The recent name change by the Yukon-based oil company from Northern Cross to Chance Oil and Gas will not impact its $2.2 billion lawsuit against the Yukon government, the company says.
The suit, launched April 4, is over what Chance calls a moratorium on fracking in the Eagle Plains Basin. The government has said it only wants to allow fracking developments in the the Liard Basin.
“The lawsuit and the name change are separate issues,” said company president Richard Wyman. “The only thing that’s changed is the name. But in the last 10 months there have been some changes here.”
Wyman said these changes were “triggered” by the departure of the company’s majority shareholder, China National Offshore Oil Corporation. CNOOC pulled out of Northern Cross in October 2016, which forced the company to restructure, said Wymann.
“They sold out — now the company is 100 per cent Canadian-owned and directed,” he said.
Chance will be focusing on smaller-scale projects in “geological settings where fracking doesn’t need to be used,” said Wymann.
“(CNOOC) did not really express much interest in the kinds of operations in the geological areas I’ve described. They preferred operations where (fracking could be used),” he said. “Chance is small enough that we don’t need shale operations to work for us.”
Wyman said what he calls the moratorium on fracking in the Eagle Plains Basin has made this kind of change necessary.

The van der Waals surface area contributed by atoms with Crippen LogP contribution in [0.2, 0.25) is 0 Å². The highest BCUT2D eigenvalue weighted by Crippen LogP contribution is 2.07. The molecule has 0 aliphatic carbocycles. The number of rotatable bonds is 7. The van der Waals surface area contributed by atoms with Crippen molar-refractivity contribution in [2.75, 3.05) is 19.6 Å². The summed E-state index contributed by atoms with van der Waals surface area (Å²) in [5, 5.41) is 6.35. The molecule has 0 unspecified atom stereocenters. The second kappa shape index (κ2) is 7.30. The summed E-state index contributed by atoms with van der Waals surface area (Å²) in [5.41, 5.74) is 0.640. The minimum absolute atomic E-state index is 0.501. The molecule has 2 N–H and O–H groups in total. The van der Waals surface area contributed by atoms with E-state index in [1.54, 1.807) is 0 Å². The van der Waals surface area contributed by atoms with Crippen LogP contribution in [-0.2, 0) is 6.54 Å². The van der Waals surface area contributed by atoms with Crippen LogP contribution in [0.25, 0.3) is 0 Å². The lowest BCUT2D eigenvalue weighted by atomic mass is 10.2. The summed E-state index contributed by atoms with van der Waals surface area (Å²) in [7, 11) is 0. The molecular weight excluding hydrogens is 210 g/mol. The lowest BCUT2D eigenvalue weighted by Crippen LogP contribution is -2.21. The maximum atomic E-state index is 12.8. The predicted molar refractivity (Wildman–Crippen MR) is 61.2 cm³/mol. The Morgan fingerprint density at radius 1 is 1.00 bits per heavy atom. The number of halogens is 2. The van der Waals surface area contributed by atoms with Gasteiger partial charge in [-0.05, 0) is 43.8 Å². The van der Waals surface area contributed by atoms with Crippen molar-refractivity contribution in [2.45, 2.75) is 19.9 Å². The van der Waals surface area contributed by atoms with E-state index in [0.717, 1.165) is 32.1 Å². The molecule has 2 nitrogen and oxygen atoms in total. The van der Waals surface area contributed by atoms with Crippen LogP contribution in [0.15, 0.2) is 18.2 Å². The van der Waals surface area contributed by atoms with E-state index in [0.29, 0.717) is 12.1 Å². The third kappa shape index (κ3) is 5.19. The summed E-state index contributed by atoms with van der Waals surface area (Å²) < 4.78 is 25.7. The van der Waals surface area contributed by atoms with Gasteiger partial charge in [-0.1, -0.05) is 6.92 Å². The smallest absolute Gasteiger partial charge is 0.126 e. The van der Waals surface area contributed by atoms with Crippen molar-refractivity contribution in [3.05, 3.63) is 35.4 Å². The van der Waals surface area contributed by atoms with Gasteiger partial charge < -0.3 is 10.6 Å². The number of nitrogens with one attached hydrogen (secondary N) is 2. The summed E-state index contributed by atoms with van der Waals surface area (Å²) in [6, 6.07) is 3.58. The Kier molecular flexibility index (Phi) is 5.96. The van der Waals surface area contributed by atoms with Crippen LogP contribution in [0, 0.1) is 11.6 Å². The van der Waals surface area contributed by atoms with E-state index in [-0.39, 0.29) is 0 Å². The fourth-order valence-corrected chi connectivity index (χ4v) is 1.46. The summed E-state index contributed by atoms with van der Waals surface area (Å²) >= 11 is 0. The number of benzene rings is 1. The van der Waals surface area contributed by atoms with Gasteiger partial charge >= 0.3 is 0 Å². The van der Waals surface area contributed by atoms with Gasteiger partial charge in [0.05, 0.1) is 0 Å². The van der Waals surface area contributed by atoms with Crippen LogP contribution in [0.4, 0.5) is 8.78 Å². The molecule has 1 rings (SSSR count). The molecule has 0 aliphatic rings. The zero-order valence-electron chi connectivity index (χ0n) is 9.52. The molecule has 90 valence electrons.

“Until such time as the moratorium is lifted, there will be no hydraulic fracking by us,” he said.
Chance will invest in small-scale projects spread over longer periods of time, to encourage the participation of local business, he said, in order to financially benefit local communities.
“There have been changes in the way we’ve been organizing ourselves so there will be more obvious and clear lines of sight in our engagement with communities and First Nations,” he said.
“There is a much stronger willingness to establish benefits sharing by people within the Yukon, especially First Nations when activities take place in their traditional territories.”
These smaller scale projects will also have a “smaller environmental impact,” Wyman said.
The name, Chance, is derived from the name of a creek which flows into the Whitestone River and then joins the Porcupine River. The creek drains north by northwest from the company’s Eagle Plains Basin exploration site. The name is also influenced by the name of a discovery license issued in the 1980s, after oil was discovered in the Chance Sandstone in the 1960s, Wyman said.
Contact Lori Garrison at firstname.lastname@example.org